Sigmund Freud provides another helpful point of entry into the events (and non-events) of the work. His name and ideas are explicitly mentioned numerous times during Slocum’s soliloquies, especially his views on dreams and bonds between family members. These will shed light into Slocum’s mind. Now, Freud posits that dreams let us indulge the deepest recesses of our brain. (Freud 578). Our mind wanders at night because it is free from a censor of sorts that, when we are awake, prevents us from conjuring up the often fantastical images we find in a dream work. Perhaps Freud’s most important contribution—and biggest connection to Slocum—is the impetus behind dreams. He claims that “a dream is a “disguised” fulfillment of a (repressed or suppressed) wish. (Freud 194). This is significant because Slocum’s narrative roots itself in a constant battle (an intense, aching wish, that is) for control. He repeatedly pines for the death of those who ought to be closest to him: “There are times I wish everyone I know would die and release me from these tender tensions I experience in my generous solicitude for them.” (Heller 343). The “tender tensions” disillusion him to the point of delirium. This robs him of a conventional, productive existence.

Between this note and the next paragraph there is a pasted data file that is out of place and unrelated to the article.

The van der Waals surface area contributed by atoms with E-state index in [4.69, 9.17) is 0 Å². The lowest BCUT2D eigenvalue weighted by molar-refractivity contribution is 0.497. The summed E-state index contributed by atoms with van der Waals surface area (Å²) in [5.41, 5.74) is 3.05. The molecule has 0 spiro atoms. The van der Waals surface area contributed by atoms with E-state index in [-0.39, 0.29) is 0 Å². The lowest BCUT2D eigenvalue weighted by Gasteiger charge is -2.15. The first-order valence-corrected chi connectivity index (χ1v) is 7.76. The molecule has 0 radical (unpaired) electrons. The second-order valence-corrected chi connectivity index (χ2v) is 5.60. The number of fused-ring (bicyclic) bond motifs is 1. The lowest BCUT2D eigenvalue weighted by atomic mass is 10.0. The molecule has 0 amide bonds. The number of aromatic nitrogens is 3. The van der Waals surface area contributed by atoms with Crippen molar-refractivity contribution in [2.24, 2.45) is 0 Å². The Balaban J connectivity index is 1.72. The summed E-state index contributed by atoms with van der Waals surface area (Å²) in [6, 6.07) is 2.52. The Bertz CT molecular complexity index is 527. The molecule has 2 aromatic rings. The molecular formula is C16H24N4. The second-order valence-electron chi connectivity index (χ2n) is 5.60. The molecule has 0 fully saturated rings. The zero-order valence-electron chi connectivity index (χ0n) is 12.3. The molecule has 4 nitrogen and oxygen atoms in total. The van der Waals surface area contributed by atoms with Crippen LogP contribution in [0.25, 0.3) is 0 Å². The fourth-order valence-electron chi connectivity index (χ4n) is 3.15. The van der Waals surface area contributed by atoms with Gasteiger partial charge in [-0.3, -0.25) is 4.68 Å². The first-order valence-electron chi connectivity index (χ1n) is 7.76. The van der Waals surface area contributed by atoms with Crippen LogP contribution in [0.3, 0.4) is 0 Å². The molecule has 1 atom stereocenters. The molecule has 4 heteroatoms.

To continue our interaction with Freud, this novel’s protagonist offers us numerous examples of his dreams and opinions thereof. While considering the peculiar nature of dreams, he ponders, “What is happening to me when I am not conscious of myself?” (Heller 171). For most people, these slips into unconsciousness occur only during dreams. This is in line with Freud’s ideas. However, Slocum’s mind is off kilter. The factors responsible for this—chiefly his fractured relationship to his family and to time—deny him the ability to parse out the differences between waking and dreaming life. His wish to break off all ties with the outside world generates a chaotic example of a dream that loosens his grip on reality.